What do sanctions mean for Russian expats in Hua Hin?

Downtown Hua Hin, file photo.

Sanctions targeting Russia’s largest banks and financial institutions in the wake of the country’s invasion of Ukraine are having an impact on Russian expats in Hua Hin.

These expatriates aren’t wealthy oligarchs but ordinary people who, like many of us, have chosen Hua Hin as their home.

They run small businesses or are parents with young children who attend local schools.

Hua Hin has a growing Russian expatriate community of an estimated 1,500 people.

To date, Russians account for the largest group of foreign tourists to visit Hua Hin under the Test and Go scheme.

For Russian expats living in Hua Hin, they, like many of us, have a need to access online banking or money transfer services from back home.

They, like many of us, have become accustomed to being able to book a flight online in a matter of minutes.

But with the new sanctions, many of the services Russian expats in Hua Hin normally use to connect with their homeland are suddenly no longer available.

No direct flights

Hua Hin Today recently spoke to several Russian expats in Hua Hin to understand how they have been impacted by the sanctions recently imposed on their country.

“During this time, we [Russian expats] need to be more flexible,” said Kirill, who is visiting Hua Hin for the third time.

Kirill explained that while some banking services are no longer available to Russians, plenty of others still enable money transfers between Russia and Thailand.

Kirill, who is from St Petersburg but lives in Moscow where he runs a digital marketing company, which has a focus on social media influencers.

He arrived in Thailand on Saturday (Mar 6) on one of the last direct Aeroflot flights from Moscow to Bangkok.

Kirill explained that he is staying in Hua Hin and is still deciding what to do about his business.

“With many of the social networks now banned in Russia, I may have to change the approach to my business”, he said.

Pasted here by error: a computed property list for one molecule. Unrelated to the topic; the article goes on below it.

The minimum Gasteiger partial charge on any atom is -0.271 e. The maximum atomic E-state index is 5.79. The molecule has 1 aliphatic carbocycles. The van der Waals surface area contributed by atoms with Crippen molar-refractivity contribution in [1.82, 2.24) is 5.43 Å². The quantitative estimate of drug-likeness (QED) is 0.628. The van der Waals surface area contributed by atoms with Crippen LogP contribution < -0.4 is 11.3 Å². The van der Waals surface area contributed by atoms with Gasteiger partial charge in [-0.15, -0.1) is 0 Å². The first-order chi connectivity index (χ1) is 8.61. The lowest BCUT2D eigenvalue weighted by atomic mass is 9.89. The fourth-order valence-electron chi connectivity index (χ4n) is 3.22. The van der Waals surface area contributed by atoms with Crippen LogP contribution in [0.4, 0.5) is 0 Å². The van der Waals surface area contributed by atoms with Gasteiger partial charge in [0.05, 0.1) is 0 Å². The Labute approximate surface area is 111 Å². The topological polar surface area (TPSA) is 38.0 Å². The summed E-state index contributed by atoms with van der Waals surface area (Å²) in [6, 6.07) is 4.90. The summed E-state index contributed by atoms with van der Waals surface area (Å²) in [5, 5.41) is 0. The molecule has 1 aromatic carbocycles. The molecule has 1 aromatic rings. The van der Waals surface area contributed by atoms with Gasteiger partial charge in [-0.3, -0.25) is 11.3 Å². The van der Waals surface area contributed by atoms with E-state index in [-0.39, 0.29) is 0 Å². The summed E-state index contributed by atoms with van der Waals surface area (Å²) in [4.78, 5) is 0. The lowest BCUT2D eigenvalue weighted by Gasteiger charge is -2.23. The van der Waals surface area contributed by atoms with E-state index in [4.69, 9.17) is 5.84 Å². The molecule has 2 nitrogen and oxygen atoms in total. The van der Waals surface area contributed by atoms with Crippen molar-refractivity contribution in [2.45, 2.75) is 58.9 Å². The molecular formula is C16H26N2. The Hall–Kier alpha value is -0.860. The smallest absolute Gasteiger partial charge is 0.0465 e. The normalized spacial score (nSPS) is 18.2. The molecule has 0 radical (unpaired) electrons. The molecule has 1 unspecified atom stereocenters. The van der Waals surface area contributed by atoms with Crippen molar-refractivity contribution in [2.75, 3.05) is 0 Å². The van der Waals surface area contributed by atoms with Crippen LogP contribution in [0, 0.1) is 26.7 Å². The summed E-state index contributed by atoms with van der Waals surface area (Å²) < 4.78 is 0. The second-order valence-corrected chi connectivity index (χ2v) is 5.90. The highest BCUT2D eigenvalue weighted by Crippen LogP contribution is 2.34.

“This is what I mean when I say we have to be flexible”.

Kirill said that an inconvenience for him was with regards to flights.

“It is still possible to fly between Russia and Thailand but there are no direct flights”.

“Instead, we need to fly via Doha or the Middle East and most of the airlines have raised the prices of tickets”, he said.

Two fold price increases

Another Russian expat, Julia, who runs the Well Done restaurant in Hua Hin, explained that she was able to earn money in baht so can do without rubles for the time being.

It is Russian tourists in Thailand, rather than expats, who will be impacted by the sanctions the most.

Julia explained that there are several money transfer services, namely Qiwi, Union Pay and U Money that are still providing money transfer services to and from Russia – but only to those who have Thai bank accounts.

Julia said the biggest issue for her was the drop in the value of the ruble.

“Everything now costs double or triple what it did only a week ago”.

“Last week 1 baht was worth approximately 2 rubles, now it is 1 baht to 4 rubles,” Julia said.

Interestingly, Julia said that many Russians may now be eager to escape the political situation at home and look to countries like Thailand as somewhere to live.

Meanwhile, another Russian expat who spoke to Hua Hin Today on the condition of anonymity also said that tourists will be most impacted.

“Of course, no one was ready for this, and Russian tourists have certain problems.

“Expats usually have no problems, because they all have bank accounts in Thailand and this problem does not concern them much”, they said.

Marrakesh Hua Hin resort, popular with Russian expats and tourists.

Meanwhile, Sberbank, Russia’s largest bank, has offered advice to Russians overseas regarding payments abroad.

“Payments abroad and in foreign online stores with Russian cards issued by Visa and MasterCard will be limited,”’ the company said in an email to customers.

“We recommend that Russians abroad withdraw enough cash in advance and pay large expenses (hotels, tickets) in advance.

“In a number of foreign countries cards of the Mir payment system are accepted (Turkey, UAE, Vietnam, Armenia, Belarus, Uzbekistan, Kyrgyzstan, Tajikistan, Kazakhstan, Cyprus).

“To pay for purchases and withdraw cash abroad, you can apply for a Mir-UnionPay co-badged card, which will be accepted both in Russia and in 180 countries that support Union Pay.”